Prospectus on Graduate Studies and Advising
(With many thanks and apologies to Dan Binkley, Mike Ryan, and Monica Turner)
A huge part of your graduate education will depend on how you interact with other graduate students in your program, but your interactions with your advisor will truly determine the level of your success and happiness as you finish your degree. No graduate experience can or should be planned out completely before it occurs, but understanding the basic approach and philosophy of your graduate advisor before you start can help you to decide whether you have chosen or will choose the correct lab. To help in that regard, what follows is my general approach to advising my graduate students.
I have two basic roles in advising my graduate students. As a mentor, my job is to support, encourage, and nurture the development of each student. Separate from mentorship, as a professor I also am here to judge the accomplishments and potential of each student. I expect my students to be self-motivated and hard-working, and in return my students should expect my support, sometimes including uncomfortable criticism and challenges. Many students’ initial idea of graduate work may not match reality – perhaps the program requires greater dedication, sharper thinking, or broader knowledge than the student is able or willing to give. It is my job to help students develop their visions and accomplishments to meet the demands of the program, but I am not a micro-manager. I work closely with students as to help them develop their research ideas, but I expect students to take charge and ownership of what they are doing. I don’t prefer deadlines because I hope they are unnecessary. On rare occasion, a match between myself and a student does not develop, and I have asked students to leave the lab.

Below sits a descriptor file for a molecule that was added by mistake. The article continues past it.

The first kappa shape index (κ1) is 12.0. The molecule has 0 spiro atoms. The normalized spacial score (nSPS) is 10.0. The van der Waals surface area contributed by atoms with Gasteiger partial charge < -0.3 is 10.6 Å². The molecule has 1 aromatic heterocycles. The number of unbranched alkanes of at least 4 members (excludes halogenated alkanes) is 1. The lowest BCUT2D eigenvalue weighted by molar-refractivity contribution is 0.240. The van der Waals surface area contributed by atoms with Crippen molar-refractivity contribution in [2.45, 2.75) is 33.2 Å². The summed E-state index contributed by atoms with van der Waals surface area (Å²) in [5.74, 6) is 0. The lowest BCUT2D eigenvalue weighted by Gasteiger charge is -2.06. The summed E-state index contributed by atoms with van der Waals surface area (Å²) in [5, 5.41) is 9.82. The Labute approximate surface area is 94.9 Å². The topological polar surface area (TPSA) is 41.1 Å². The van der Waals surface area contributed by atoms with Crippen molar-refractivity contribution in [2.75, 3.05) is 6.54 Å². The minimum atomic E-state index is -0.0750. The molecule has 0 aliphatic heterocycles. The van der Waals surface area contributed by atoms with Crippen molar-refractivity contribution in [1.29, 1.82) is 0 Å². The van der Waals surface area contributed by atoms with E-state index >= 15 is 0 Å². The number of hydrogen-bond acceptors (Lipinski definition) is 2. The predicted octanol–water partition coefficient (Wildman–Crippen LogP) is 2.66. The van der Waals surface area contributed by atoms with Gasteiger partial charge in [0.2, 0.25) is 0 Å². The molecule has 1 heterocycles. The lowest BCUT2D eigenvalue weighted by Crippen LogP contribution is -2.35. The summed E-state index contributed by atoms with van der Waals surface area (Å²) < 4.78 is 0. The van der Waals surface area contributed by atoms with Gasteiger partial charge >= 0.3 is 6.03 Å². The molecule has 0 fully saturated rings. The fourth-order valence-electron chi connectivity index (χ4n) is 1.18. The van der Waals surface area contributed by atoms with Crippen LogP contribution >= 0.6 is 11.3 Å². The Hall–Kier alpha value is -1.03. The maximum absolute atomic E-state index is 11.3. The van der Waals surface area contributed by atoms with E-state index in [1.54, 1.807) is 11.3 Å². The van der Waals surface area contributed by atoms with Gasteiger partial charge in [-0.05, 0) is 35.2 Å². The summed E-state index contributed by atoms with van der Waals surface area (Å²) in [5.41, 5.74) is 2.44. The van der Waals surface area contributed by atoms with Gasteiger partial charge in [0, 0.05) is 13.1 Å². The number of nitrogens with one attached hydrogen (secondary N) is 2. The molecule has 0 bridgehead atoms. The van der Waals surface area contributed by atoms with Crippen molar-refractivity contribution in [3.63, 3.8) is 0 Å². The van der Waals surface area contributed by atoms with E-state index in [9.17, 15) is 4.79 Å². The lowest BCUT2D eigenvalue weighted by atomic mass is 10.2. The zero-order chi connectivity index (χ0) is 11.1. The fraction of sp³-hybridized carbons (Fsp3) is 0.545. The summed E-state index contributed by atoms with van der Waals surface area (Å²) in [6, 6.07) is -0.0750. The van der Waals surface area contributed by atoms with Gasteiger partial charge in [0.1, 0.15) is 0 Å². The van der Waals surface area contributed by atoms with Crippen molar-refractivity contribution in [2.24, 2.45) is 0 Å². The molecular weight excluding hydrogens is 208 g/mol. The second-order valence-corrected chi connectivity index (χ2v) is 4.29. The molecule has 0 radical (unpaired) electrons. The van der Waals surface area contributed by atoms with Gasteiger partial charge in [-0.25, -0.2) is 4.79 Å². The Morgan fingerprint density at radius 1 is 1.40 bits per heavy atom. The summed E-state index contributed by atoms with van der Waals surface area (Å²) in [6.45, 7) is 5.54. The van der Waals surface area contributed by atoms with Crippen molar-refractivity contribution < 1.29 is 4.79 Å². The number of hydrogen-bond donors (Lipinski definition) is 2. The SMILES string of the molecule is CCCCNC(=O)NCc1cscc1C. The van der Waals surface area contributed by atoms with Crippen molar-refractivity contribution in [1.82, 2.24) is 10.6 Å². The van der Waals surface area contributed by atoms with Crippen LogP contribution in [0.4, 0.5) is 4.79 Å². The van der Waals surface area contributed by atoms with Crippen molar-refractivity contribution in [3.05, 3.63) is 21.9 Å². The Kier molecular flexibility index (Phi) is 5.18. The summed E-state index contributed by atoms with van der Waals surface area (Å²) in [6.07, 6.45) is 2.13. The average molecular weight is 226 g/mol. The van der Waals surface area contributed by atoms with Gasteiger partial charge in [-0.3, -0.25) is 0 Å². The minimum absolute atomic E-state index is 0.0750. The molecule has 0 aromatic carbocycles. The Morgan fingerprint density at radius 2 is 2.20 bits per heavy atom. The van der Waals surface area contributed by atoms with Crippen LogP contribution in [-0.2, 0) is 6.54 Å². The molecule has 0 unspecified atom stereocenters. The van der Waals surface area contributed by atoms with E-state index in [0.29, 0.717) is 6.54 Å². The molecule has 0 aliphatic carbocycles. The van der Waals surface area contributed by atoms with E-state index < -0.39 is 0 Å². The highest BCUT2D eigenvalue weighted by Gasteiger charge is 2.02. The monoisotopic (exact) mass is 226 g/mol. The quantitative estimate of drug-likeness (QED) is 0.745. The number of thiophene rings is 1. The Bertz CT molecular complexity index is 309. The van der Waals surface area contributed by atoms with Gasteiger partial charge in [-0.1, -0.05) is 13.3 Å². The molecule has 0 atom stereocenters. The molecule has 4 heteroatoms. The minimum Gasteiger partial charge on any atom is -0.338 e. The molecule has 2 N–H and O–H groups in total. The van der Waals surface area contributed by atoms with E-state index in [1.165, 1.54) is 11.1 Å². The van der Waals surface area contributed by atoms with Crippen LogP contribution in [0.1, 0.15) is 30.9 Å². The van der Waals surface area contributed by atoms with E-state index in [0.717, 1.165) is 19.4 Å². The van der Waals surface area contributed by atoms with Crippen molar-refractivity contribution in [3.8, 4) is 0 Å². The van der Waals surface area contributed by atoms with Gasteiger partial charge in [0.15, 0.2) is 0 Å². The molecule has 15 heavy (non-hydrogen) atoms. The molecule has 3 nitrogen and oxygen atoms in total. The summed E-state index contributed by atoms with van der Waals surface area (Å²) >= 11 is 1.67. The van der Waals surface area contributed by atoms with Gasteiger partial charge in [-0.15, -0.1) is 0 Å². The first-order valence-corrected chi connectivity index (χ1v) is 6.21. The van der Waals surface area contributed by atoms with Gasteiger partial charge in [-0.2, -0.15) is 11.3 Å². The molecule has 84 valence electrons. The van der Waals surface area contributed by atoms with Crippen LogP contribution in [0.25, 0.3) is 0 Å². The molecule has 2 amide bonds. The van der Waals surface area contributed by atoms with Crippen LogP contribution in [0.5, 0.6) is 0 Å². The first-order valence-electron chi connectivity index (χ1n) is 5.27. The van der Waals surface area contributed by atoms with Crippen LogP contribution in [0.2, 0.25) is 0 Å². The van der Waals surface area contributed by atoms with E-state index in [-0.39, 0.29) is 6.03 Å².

Not every graduate education is the same, but all involve developing your ability to think critically, creatively, and independently. Very rarely does a student enter a graduate program adept at all three of these characteristics. For example, a beginning student may work well on his/her own, but not in a creative way. Students are often critical and skeptical of science but in a very non-creative way. A major goal for students in my lab is to develop all three of these characteristics before graduation. The level of their development depends on the degree program:
A student earning an MS should:
A student earning a PhD should:
The graduate advisor should:
Preparing for the job market
Typically students use graduate school to advance their career or to work toward career goals; that said, much like a B.S. degree, a graduate degree does not guarantee a job after graduation. Students must invest in their post-graduate school success during the completion of their graduate degree. Four ways of preparing to be competitive after graduate school include:
There is no one way for a student or a scientist to succeed. Success is simple for some people because they are extremely intelligent and clever, and are efficient with their time. For others, they succeed simply through extremely hard work. Still others are obsessed with their science, to the point they depend on it as much as breathing. Students and the advisor need to figure out where they fall. I would encourage a student doing very well to reserve some time for hobbies or family; a struggling student, however, should probably be spending more time figuring out how to get out of the mire (or whether an ecology or science path is the right one for them).
Approach to publication
I hold students responsible for seeing a project through to its end. This means more than writing a proposal and completing field work and writing a thesis or dissertation. Research is not considered completed until it is published; this deliverable is a foundation to satisfy funders and to obtain future funding. I value graduate student’s research much more when he/she is the first author (I hold the right to be the corresponding author on graduate student publications). However, I have and will obtain control of the project if necessary – usually because the work is not likely to be otherwise completed in a timely manner. In that case, the student will always remain a co-author on the paper – and I am willing to discuss the student as first author depending on the situation.
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